Scott Santucci 14:21
Yeah, so I want to add some add some color to this, because I can tell you and I have been working on this concept for eight, nine months, right. I mean, it's been a while. One of the things that, that I'd like to highlight is how do we arrive at the the metric we were interviewing general partners in your company, and what do they look for? And I remember one in particular, where we asked I love starting out asking open ended questions. We asked that one open ended question and one of your general partners to started listing out I think I lost track. I couldn't keep track enough.
Unknown Speaker 14:57
exactly what you're talking about. Yeah,
Scott Santucci 14:58
I know. Right? I know. You do. Right, cuz I remember us talking about it. It was like, could you keep track of all them? Like 3037 different very specific metrics that he was just rattling off in his head? Yeah, he's able to connect the dots in his head. Remember that? Could you cut? I
Unknown Speaker 15:14
totally remember I took him like a minute, like even a minute to and he just kept going.
Scott Santucci 15:18
Yeah, exactly. We had to sort of Whoa. And then what we have to recognize is that everybody has their own unconscious competence. And to be able to get all of those metrics down into one thing is really empowering because I know a lot of us are going to want to focus on all the individual details. But then when he when we asked so while those numbers, he got to one looking at productivity, I'm looking at I want to figure out the levers of how we get. So really, you're looking at this thing is it well, that's how I'd explained it to other people. You just ask me how I do it, right. And it's really funny and it's natural. Because that's the way human beings are. But I think if what what is very hard to realize is, that's what he does for a living. He helps you see the future and say this is where your business is going to be the most valuable in the future. But where you are today is your companies, the client companies, the portfolio companies are dealing in the present in most cases, the past because the data that they're looking at, so it's a big shift. And I think that's one of the things that we need to be more understanding of, so that we can appreciate what our investors are looking at. So can all we've talked then and so as this as we've gotten simplicity around the the ratio with inside your your portfolio, your general partners, now the question becomes, how do we get the portfolio companies CEO CFO, so why is it that your leaders believe the CFO is the person to introduced this metric to,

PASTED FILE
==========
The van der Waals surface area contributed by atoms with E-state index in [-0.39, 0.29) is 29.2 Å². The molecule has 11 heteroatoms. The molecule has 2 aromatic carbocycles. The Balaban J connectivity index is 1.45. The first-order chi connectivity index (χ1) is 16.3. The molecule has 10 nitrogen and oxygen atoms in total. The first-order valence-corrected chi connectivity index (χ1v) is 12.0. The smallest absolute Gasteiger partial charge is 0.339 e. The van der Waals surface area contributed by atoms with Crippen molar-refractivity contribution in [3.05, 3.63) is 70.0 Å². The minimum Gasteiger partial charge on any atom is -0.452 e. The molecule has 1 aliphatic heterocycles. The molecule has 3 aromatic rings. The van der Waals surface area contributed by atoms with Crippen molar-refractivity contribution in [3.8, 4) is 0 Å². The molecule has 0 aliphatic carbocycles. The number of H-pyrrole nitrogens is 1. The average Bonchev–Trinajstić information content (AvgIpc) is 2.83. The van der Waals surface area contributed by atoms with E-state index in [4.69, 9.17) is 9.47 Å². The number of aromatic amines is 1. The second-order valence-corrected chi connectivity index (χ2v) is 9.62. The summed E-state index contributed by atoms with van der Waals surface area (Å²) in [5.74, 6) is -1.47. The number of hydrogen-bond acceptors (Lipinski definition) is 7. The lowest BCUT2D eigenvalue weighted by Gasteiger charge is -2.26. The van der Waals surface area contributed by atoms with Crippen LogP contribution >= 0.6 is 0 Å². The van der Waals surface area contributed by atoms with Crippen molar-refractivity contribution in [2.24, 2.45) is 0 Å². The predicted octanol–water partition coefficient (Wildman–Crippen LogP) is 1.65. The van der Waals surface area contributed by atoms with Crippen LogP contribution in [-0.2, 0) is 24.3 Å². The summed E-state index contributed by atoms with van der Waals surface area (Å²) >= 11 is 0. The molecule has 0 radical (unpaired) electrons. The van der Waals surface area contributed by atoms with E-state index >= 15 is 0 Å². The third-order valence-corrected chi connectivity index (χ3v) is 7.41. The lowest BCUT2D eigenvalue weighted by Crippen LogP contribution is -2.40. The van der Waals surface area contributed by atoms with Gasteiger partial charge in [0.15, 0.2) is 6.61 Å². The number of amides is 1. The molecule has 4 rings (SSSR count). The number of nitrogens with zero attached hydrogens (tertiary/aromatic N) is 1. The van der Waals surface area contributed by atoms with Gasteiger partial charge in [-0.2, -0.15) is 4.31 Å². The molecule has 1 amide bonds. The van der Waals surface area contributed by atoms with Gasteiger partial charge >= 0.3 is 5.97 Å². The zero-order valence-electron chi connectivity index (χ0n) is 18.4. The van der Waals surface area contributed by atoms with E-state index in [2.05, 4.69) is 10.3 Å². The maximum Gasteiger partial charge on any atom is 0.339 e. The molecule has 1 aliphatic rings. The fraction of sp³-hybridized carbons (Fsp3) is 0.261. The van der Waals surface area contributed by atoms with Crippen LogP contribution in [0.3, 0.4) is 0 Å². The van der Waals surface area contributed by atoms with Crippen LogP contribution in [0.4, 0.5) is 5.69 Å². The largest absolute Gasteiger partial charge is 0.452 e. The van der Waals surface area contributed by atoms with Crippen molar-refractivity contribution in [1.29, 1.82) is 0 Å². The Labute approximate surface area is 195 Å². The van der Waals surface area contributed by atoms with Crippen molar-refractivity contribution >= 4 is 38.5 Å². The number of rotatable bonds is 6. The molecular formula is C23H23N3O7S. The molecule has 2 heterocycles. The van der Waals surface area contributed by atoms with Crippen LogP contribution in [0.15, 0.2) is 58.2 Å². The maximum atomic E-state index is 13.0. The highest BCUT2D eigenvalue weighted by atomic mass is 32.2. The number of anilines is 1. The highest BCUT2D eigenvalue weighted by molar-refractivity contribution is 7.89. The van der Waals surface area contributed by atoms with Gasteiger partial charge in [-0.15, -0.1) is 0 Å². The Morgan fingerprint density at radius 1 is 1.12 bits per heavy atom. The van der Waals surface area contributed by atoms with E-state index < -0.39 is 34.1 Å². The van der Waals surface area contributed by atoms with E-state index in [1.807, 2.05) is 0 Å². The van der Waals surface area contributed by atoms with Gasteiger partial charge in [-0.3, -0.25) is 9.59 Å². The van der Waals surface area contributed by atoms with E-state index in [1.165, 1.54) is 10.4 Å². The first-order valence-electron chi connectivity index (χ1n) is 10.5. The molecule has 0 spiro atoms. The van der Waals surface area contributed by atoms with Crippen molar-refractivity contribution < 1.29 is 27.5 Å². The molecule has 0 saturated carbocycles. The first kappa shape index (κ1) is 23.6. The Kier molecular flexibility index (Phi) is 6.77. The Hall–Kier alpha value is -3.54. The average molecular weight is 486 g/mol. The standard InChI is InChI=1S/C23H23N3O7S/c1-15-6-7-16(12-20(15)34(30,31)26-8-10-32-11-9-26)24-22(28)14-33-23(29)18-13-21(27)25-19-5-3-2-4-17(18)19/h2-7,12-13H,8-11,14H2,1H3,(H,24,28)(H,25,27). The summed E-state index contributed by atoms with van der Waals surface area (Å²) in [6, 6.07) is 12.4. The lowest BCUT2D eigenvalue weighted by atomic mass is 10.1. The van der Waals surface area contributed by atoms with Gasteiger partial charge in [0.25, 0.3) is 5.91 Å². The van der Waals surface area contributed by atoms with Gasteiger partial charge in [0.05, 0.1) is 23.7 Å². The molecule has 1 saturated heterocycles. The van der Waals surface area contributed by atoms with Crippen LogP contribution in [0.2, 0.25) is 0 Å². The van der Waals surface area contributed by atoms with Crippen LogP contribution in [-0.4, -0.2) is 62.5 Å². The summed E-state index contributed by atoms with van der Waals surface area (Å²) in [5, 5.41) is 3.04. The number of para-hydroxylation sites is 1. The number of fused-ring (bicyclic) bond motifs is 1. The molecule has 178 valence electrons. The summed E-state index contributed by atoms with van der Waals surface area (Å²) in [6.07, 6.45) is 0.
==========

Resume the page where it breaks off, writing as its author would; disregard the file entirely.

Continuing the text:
Unknown Speaker 17:02
you know, I it's, there is a, if you look at the leader that the leader inside a TCV, I think he became frustrated with over the years of saying, looking at, like, we've made these gigantic investments in sales and marketing and it often falls short of what was originally promised. And it led to it led to really him as the leader kind of declaring war, which is why this magic number two Ruta TCP, declaring war on efficiency effectively and how do we, how do we drive these two teams to work together? And this was the metric that every general partner was already using in a slightly different way, but it was what they were using to, you know, try to drive the teams to work together. Other what they didn't have and where we're portfolio ops at TC v kind of starting to move the needle overall, is building these these sets of projects that that more scientifically move that needle. But But you know, if you look at the evolution of why this matter to TCP, it really came down to a lot of companies were made promises early on in terms of sales and marketing and how, how much it's going to deliver. And, and they just got really, the leaders inside of TCV just got super frustrated that they never saw that. And they easily saw both teams weren't working together. In some cases, the way we asked for the metrics, often propagated that because we asked for marketing metrics and sales metrics. So now we've even taken a step back and we look at the numbers specifically. And then how are we moving the needle on the overall commercial ratio?
Scott Santucci 18:55
So I think so let me translate this to our audience of why I think this is so Powerful. And so it's simple, but it's transformative. What is the highlight? Is it for all my years in b2b sales and marketing? I've heard about sales and marketing alignment. Right? We've heard about that. And guess what? those departments haven't aligned on their own. So what's powerful about this metric is we the investors aren't going to ask you about sales and marketing anymore. We're interested in your commercial process of which we've used sales and marketing is two sides of...